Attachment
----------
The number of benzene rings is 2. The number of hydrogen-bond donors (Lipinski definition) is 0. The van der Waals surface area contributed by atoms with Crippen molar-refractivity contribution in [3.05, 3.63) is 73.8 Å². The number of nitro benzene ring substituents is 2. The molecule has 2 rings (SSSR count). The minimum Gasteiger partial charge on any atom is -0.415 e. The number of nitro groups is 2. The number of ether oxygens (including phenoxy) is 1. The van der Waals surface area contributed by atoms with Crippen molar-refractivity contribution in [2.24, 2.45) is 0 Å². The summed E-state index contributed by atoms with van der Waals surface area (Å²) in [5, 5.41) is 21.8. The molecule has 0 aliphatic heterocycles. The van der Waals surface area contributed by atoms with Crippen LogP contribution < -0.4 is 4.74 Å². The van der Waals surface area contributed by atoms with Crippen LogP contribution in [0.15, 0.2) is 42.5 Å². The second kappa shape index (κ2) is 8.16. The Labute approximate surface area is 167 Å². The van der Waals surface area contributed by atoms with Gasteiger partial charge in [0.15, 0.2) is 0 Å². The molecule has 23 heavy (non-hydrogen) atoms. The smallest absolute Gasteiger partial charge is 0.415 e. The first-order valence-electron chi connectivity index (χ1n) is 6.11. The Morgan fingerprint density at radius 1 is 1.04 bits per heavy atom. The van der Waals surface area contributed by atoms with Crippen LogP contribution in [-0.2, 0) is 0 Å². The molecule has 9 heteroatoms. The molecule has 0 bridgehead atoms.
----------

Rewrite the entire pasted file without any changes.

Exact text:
The number of benzene rings is 2. The number of hydrogen-bond donors (Lipinski definition) is 0. The van der Waals surface area contributed by atoms with Crippen molar-refractivity contribution in [3.05, 3.63) is 73.8 Å². The number of nitro benzene ring substituents is 2. The molecule has 2 rings (SSSR count). The minimum Gasteiger partial charge on any atom is -0.415 e. The number of nitro groups is 2. The number of ether oxygens (including phenoxy) is 1. The van der Waals surface area contributed by atoms with Crippen molar-refractivity contribution in [2.24, 2.45) is 0 Å². The summed E-state index contributed by atoms with van der Waals surface area (Å²) in [5, 5.41) is 21.8. The molecule has 0 aliphatic heterocycles. The van der Waals surface area contributed by atoms with Crippen LogP contribution < -0.4 is 4.74 Å². The van der Waals surface area contributed by atoms with Crippen LogP contribution in [0.15, 0.2) is 42.5 Å². The second kappa shape index (κ2) is 8.16. The Labute approximate surface area is 167 Å². The van der Waals surface area contributed by atoms with Gasteiger partial charge in [0.15, 0.2) is 0 Å². The molecule has 23 heavy (non-hydrogen) atoms. The smallest absolute Gasteiger partial charge is 0.415 e. The first-order valence-electron chi connectivity index (χ1n) is 6.11. The Morgan fingerprint density at radius 1 is 1.04 bits per heavy atom. The van der Waals surface area contributed by atoms with Crippen LogP contribution in [-0.2, 0) is 0 Å². The molecule has 9 heteroatoms. The molecule has 0 bridgehead atoms.